In 2006, Nikki Haley, South Carolina Republican candidate for governor, reported a family income of $40,269, including her husband’s money-losing business. Half of that income went to pay interest on the family’s $289,000 mortgage alone.
Tough times, for sure. But then the foundation arm of Lexington Medical Center, which State Representative Nikki Haley had supported in its fight to open a heart surgery center, came to her financial rescue. And just three years later, Nikki Haley was making more than $100,000 as a fundraiser for the medical center.
Nice job. A nice job that hospital president and chief executive Mike Biediger created specifically for Nikki Haley, despite the fact that Haley had no experience as a fundraiser, and her resume included only accounting positions with a Charlotte firm, and her parents’ clothing company.
Haley campaign spokesman Rob Godfrey says Nikki Haley did have fundraising experience, but could not, would not, did not provide specifics.
A high-paying job with no experience? Sign me up. Also of note, other than Haley’s lack of experience, is that the board of Lexington Medical Center was not given the opportunity to approve her hiring, only chief executive Mike Biediger made that decision. Add that to the fact that Nikki Haley, with no true fundraising experience, was paid 63% more than fundraisers at similarly sized charities.
Again. Nice job. No experience, big paycheck. Records obtained by The State newspaper show that in paying Haley, “Lexington Medical Center Foundation spent seven times more in salaries and overhead than the much-larger foundation at Palmetto Health Richland. Of every $10 the Lexington foundation raised, more than $2 went to pay Haley’s salary.”
And while Nikki Haley was at the foundation, it raised thousands of dollars from a pair of payday lending firms that Haley once oversaw on a House business subcommittee. One fellow Republican once ripped Haley, saying she “single-handedly had blocked efforts to regulate the payday lenders that later became large contributors to the Lexington Medical Center Foundation.”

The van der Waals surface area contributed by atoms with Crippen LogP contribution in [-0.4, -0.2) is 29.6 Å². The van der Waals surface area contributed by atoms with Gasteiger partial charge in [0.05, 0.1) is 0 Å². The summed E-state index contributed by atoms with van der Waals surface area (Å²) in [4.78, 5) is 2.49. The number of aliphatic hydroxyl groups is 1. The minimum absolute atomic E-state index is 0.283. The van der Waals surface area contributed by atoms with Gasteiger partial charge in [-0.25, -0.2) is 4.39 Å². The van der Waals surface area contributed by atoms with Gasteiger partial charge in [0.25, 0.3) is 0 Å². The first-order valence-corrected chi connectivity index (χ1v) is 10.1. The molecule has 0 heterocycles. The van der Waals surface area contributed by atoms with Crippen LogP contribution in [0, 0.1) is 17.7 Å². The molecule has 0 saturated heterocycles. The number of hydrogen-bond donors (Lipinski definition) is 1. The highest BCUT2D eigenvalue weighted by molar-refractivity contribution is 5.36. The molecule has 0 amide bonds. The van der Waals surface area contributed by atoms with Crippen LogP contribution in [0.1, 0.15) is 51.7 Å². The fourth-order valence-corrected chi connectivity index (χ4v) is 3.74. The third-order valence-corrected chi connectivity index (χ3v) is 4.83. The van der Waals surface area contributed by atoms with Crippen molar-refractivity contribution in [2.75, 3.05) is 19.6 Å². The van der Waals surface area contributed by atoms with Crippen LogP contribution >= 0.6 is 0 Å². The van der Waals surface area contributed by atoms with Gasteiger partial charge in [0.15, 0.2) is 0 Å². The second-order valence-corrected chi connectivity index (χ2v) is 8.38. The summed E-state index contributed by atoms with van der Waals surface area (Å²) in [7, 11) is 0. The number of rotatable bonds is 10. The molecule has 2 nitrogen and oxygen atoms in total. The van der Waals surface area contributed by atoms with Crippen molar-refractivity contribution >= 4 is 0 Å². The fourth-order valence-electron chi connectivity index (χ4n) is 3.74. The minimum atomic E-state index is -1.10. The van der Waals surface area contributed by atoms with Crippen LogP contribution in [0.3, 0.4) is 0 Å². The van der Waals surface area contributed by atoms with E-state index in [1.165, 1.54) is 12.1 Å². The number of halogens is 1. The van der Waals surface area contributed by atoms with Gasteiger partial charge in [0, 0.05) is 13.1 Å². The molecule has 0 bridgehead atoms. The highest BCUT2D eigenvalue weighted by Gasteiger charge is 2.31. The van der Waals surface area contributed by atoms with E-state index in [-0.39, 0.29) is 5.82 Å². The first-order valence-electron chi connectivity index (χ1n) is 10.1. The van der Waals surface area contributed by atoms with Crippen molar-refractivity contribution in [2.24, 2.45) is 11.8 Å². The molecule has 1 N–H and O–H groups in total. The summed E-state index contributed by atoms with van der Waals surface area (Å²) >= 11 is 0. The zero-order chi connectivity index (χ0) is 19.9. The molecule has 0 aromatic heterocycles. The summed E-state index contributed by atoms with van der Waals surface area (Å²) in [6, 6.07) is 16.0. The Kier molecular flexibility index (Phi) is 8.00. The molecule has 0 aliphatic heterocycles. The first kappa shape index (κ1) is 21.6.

It pays to be a friend of Nikki Haley.
- Nikki Haley has campaigned for governor, in part, by saying that voters have a right to know how their elected officials make their living.
- Nikki Haley was paid $42,500 by a Columbia engineering firm that does business with the state while she was a state representative.
- Nikki Haley, as a state legislator, regulated payday lenders, then used payday lenders to help the Lexington Medical Center Foundation raise money.
- Nikki Haley’s salary at Lexington Medical was 23% of the $482,000 gathered in contributions, while competing medical center Palmetto Health pays just 6% of it’s contributions in salaries.
- Nikki Haley accepted a $500 contribution from payday lender, Check Into Cash in 2007, one of at least three donations totaling $1,750 that year from payday lenders.
- Nikki Haley received at least four other campaign donations totaling $4,000 from payday lenders and their trade associations in 2008. And it was in 2008, that then-state Sen. John Hawkins blamed Nikki Haley for the failure of a bill to reform state regulation of payday lenders.
Last fact: Nikki Haley is wrong for South Carolina.